July 7th 2021 : Tobacco smoking is the leading cause of lung cancer, accounting for over 80% of all fatalities from the disease. People who do not smoke, however, are also susceptible to lung cancer. According to a new study, around 12 people in every 100 who were recently diagnosed with lung cancer in the United States had never smoked cigarettes. The American Cancer Society and the US Centers for Disease Control and Prevention (CDC) collaborated on the research (ACS). The findings were published in JAMA Oncology in a study letter.
While past studies have found an increase in the number of lung cancer patients who had never smoked cigarettes in both the United States and the United Kingdom (UK), this study sheds further light on the rate at which lung cancer is identified. This study employed a large sample of approximately 129,000 instances of lung cancer based on data from cancer registries in seven states, rather than smaller studies that used data from local hospitals.
The information was gathered between 2011 and 2016, when the CDC’s National Program of Cancer Registries began collecting cigarette smoking history from patient medical records.
Newer insights on smoking and cancer
The study offers a more detailed look at recently diagnosed lung cancer patients based on their smoking history.
In “never smokers” (people with a recent diagnosis of lung cancer who never smoked), the researchers found a higher percentage of:
- Women (about 16%) across all age groups, races/ethnicities, and most types of lung cancer in comparison to men (about 10%).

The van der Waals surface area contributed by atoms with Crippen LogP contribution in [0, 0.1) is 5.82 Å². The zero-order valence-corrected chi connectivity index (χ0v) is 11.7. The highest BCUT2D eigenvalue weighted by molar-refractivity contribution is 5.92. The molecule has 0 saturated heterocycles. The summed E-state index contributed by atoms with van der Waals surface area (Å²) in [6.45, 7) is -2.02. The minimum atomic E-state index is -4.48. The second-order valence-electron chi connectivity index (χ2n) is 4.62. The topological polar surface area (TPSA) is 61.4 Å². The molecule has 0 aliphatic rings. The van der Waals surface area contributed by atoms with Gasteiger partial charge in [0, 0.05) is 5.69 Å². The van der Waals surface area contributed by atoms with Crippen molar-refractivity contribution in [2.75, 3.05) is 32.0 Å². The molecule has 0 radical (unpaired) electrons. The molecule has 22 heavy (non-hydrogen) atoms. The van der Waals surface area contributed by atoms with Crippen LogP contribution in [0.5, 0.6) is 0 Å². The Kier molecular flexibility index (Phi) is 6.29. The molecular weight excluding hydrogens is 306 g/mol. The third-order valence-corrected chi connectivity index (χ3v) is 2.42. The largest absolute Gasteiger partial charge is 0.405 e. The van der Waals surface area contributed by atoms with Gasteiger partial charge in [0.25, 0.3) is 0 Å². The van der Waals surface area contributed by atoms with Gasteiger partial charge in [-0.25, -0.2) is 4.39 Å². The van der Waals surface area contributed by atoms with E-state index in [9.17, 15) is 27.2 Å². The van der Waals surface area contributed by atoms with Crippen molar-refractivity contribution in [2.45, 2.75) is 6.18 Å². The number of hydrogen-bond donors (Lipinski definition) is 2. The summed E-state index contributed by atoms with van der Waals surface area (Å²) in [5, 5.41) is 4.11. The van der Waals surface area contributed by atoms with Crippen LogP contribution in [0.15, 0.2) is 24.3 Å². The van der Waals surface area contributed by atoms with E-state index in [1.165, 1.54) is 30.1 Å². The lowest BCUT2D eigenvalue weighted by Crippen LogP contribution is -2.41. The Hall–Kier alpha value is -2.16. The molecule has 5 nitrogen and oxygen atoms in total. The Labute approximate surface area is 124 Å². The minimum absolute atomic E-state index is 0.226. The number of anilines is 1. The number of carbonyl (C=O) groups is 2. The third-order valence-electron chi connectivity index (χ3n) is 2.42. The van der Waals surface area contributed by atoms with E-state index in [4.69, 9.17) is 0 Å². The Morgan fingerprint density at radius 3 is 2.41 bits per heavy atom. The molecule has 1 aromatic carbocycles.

- People ages 20 to 49, including women (about 28%) and men (about 19%).
- People with the adenocarcinoma type of non-small cell lung cancer, compared with other types of lung cancer. This was consistent with previous studies.
In “ever smokers” (people with a recent diagnosis of lung cancer who currently smoke or used to smoke), the researchers found a higher percentage of:
- Men (90%) than women (84%). About half of men and women ages 20 to 64 were current smokers.
- Current smokers who are Black compared to whites or Hispanics.
Further research work required
Women and children are more likely than males to develop lung cancer if they have never smoked. The most prevalent kind of lung cancer in this group is adenocarcinoma. Exposure to secondhand smoke, radon, air pollution, and chemicals and materials at work, such as asbestos, are all risk factors for lung cancer that aren’t caused by smoking.
Future cancer research focusing on persons who have never smoked may aid researchers in better understanding the impact of genetic and other risk factors on lung cancer in people who have never smoked.
Smoking is still a big factor for lung cancer
According to ACS researchers Stacey Fedewa, PhD, and Ahmedin Jemal, DVM, PhD, who were co-authors of the study, the substantial percentage of ever smokers who were just diagnosed underlines “the need to strengthen and increase smoking cessation.” Previous ACS research has indicated that state and federal tobacco control programmes that promote smoking cessation, as well as more clinicians encouraging their patients to quit, can help achieve this goal.
The amount of packs of cigarettes smoked each day and the number of years smoked affects a person’s risk. People who smoke or have smoked in the past should talk to their doctor about their lung cancer risk and get screened with a low-dose CT (LDCT) scan.